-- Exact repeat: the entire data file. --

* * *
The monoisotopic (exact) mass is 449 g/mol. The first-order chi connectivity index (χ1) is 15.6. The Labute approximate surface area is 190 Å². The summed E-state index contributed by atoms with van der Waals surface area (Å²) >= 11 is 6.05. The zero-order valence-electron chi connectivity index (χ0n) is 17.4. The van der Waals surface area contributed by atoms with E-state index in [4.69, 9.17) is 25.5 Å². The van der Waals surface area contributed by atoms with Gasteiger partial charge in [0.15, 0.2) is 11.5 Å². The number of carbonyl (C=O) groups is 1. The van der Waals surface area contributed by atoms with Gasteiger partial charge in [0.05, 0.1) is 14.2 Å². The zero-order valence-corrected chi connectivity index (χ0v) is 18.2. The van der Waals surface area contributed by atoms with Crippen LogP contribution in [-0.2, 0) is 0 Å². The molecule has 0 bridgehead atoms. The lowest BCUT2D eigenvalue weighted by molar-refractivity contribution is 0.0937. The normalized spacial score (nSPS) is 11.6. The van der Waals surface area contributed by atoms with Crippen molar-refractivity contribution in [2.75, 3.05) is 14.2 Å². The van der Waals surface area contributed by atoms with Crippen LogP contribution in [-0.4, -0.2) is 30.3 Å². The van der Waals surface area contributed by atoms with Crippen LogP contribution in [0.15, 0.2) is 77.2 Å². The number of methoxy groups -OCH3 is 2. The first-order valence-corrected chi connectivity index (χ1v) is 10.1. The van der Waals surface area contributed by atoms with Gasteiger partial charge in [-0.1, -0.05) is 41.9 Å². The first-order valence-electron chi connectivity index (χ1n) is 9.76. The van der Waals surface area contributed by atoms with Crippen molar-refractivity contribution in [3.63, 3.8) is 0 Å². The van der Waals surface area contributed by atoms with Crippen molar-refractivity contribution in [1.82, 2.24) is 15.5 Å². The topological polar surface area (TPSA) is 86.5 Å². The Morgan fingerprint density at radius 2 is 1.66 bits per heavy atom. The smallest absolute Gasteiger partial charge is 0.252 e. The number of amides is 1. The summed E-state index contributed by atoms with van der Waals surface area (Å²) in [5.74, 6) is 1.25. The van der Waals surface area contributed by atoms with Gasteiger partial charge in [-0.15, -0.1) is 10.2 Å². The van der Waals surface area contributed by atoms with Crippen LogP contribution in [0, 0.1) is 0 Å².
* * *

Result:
The monoisotopic (exact) mass is 449 g/mol. The first-order chi connectivity index (χ1) is 15.6. The Labute approximate surface area is 190 Å². The summed E-state index contributed by atoms with van der Waals surface area (Å²) >= 11 is 6.05. The zero-order valence-electron chi connectivity index (χ0n) is 17.4. The van der Waals surface area contributed by atoms with E-state index in [4.69, 9.17) is 25.5 Å². The van der Waals surface area contributed by atoms with Gasteiger partial charge in [0.15, 0.2) is 11.5 Å². The number of carbonyl (C=O) groups is 1. The van der Waals surface area contributed by atoms with Gasteiger partial charge in [0.05, 0.1) is 14.2 Å². The zero-order valence-corrected chi connectivity index (χ0v) is 18.2. The van der Waals surface area contributed by atoms with Crippen LogP contribution in [-0.2, 0) is 0 Å². The molecule has 0 bridgehead atoms. The lowest BCUT2D eigenvalue weighted by molar-refractivity contribution is 0.0937. The normalized spacial score (nSPS) is 11.6. The van der Waals surface area contributed by atoms with Crippen molar-refractivity contribution in [2.75, 3.05) is 14.2 Å². The van der Waals surface area contributed by atoms with Crippen LogP contribution in [-0.4, -0.2) is 30.3 Å². The van der Waals surface area contributed by atoms with Crippen LogP contribution in [0.15, 0.2) is 77.2 Å². The number of methoxy groups -OCH3 is 2. The first-order valence-corrected chi connectivity index (χ1v) is 10.1. The van der Waals surface area contributed by atoms with Gasteiger partial charge in [-0.1, -0.05) is 41.9 Å². The first-order valence-electron chi connectivity index (χ1n) is 9.76. The van der Waals surface area contributed by atoms with Crippen molar-refractivity contribution in [3.63, 3.8) is 0 Å². The van der Waals surface area contributed by atoms with Crippen molar-refractivity contribution in [1.82, 2.24) is 15.5 Å². The topological polar surface area (TPSA) is 86.5 Å². The Morgan fingerprint density at radius 2 is 1.66 bits per heavy atom. The smallest absolute Gasteiger partial charge is 0.252 e. The number of amides is 1. The summed E-state index contributed by atoms with van der Waals surface area (Å²) in [5.74, 6) is 1.25. The van der Waals surface area contributed by atoms with Gasteiger partial charge in [-0.15, -0.1) is 10.2 Å². The van der Waals surface area contributed by atoms with Crippen LogP contribution in [0, 0.1) is 0 Å².